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The Backstory, p. 3

Belize and London
The next location was actually two: a rain forest research station in Belize and The Natural History Museum (NHM) in London, which operates the station. NHM had built its own Webcasting facility and sought us out as collaborators so its staff could learn to use the new facility. As a result, we served as a training group for our colleagues as well as producers of our own material. In turn, NHM provided us with technical support during our London and Belize Webcasts, and offered access to most of the materials and people we needed. We had two separate field crews and alternated Webcasts between the two locations to show the relationship between field and museum research. Using the network news model, we experimented with having live guests from both locations together on the same show—an extreme technical and time-zone challenge.

Production work in a tropical rain forest carries its own set of problems: Rain interrupted the satellite transmission on more than one occasion, and one of our video producers unwittingly played host to a bot fly in Belize, and required treatment at a tropical medicine clinic during the London shoot. We used this hard-won footage in the Webcast studio, projecting a video montage to evoke a forest setting and contrasted it with behind-the-scenes footage from the vast collections of NHM. We also used carefully selected photographs for the Web site, experimenting with a more aesthetic visual and artistic style.

Cold Spring Harbor Laboratory
After a long search, we chose Cold Spring Harbor Laboratory as the location for stories about DNA and the Human Genome Project. We used the 50th anniversary of the discovery of the double helix to give audiences a behind-the-scenes look at a scientific conference and the kinds of formal talks, informal conversations, and personal stories that emerge when scientists gather. On our Web site, we annotated the paper written by Watson and Crick about their work (published in Nature in 1953), with explanations of the scientific terms and concepts as well as commentary that addressed the controversies and the cultural and scientific context of this groundbreaking discovery. For the Webcast series, we experimented with streaming directly from the conference at Cold Spring Harbor to our Web site rather than connecting with the museum floor. The Webcasts were informal conversations with the pioneers and future stars of molecular biology. Guests were poached from the conference presenters and attendees, and included Jim Watson and other Nobel laureates.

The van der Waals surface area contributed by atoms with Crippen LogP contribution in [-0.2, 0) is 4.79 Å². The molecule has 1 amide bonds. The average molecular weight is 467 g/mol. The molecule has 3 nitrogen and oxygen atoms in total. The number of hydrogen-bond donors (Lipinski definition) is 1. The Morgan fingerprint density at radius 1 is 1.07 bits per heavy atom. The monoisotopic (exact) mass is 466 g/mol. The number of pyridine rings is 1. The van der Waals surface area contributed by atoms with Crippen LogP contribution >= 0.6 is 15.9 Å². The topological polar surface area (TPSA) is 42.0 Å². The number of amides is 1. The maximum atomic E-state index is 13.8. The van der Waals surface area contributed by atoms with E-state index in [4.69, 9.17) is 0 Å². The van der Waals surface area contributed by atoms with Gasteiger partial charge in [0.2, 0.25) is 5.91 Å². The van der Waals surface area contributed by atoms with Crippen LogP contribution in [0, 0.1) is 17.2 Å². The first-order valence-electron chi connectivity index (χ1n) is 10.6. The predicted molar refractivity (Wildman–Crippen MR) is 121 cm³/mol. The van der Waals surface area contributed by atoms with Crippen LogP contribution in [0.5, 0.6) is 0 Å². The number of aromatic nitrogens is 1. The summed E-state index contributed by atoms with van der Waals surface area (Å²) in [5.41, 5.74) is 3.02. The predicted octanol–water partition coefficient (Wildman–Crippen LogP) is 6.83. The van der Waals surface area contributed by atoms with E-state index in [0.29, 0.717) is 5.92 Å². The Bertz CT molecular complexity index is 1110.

We are just beginning to work on the final Origins Web site, which focuses on astrobiology. We intend to explore both the search for life outside our planet and the origins and extremes of life on earth. We have chosen NASA Ames and a radio telescope at Arecibo, Puerto Rico, as our locations, but we’re discovering that the research is focused not just on earth, but on other planets and moons in our solar system and beyond. It will be a challenge to capture the multidisciplinary nature of the field, and to integrate the study of life’s origins on our planet with the search for intelligence in distant worlds.

Final Advice for Our Colleagues
If we had known the full scope of the tasks we were undertaking with the Origins project, we might never have taken it on. It was an ambitious project and a tremendous amount of work, but also an incredible learning experience. We’ve worked hard to keep the experimental process alive, while also revealing the creative nature of scientific exploration to our audience.

During this three-year process, the technology and our audience have grown as much as we have. In the beginning, our productions were a bit like the early days of television. Sometimes the technology failed and we made some embarrassing mistakes, but relatively few people were watching. With increasing use of broadband technology and with more and more people accessing streaming video on the Web, our on-line audience is growing and far exceeds our museum-visiting audience. Even with this expanded audience, the field of Web-mediated informal science education is not yet at the point where failed experiments are intolerable. Our advice to colleagues is to plunge in, invent your own programming style, and reach new audiences worldwide.

—July 2003